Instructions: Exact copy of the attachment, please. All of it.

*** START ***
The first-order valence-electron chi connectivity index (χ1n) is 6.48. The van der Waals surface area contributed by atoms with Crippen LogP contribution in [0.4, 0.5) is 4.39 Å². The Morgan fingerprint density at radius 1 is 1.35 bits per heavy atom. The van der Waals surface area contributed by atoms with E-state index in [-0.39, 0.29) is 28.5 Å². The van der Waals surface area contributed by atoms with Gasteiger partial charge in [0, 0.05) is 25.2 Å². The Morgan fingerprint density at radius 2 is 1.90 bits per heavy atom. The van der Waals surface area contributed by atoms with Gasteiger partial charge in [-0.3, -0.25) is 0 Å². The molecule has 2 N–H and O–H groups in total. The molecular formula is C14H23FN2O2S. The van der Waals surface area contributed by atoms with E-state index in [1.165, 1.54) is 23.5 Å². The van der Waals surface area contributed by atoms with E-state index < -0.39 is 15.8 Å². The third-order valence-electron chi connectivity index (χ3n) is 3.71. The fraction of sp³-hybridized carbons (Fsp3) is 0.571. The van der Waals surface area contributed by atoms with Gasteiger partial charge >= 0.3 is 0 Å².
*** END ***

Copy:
The first-order valence-electron chi connectivity index (χ1n) is 6.48. The van der Waals surface area contributed by atoms with Crippen LogP contribution in [0.4, 0.5) is 4.39 Å². The Morgan fingerprint density at radius 1 is 1.35 bits per heavy atom. The van der Waals surface area contributed by atoms with E-state index in [-0.39, 0.29) is 28.5 Å². The van der Waals surface area contributed by atoms with Gasteiger partial charge in [0, 0.05) is 25.2 Å². The Morgan fingerprint density at radius 2 is 1.90 bits per heavy atom. The van der Waals surface area contributed by atoms with Gasteiger partial charge in [-0.3, -0.25) is 0 Å². The molecule has 2 N–H and O–H groups in total. The molecular formula is C14H23FN2O2S. The van der Waals surface area contributed by atoms with E-state index in [1.165, 1.54) is 23.5 Å². The van der Waals surface area contributed by atoms with E-state index < -0.39 is 15.8 Å². The third-order valence-electron chi connectivity index (χ3n) is 3.71. The fraction of sp³-hybridized carbons (Fsp3) is 0.571. The van der Waals surface area contributed by atoms with Gasteiger partial charge >= 0.3 is 0 Å².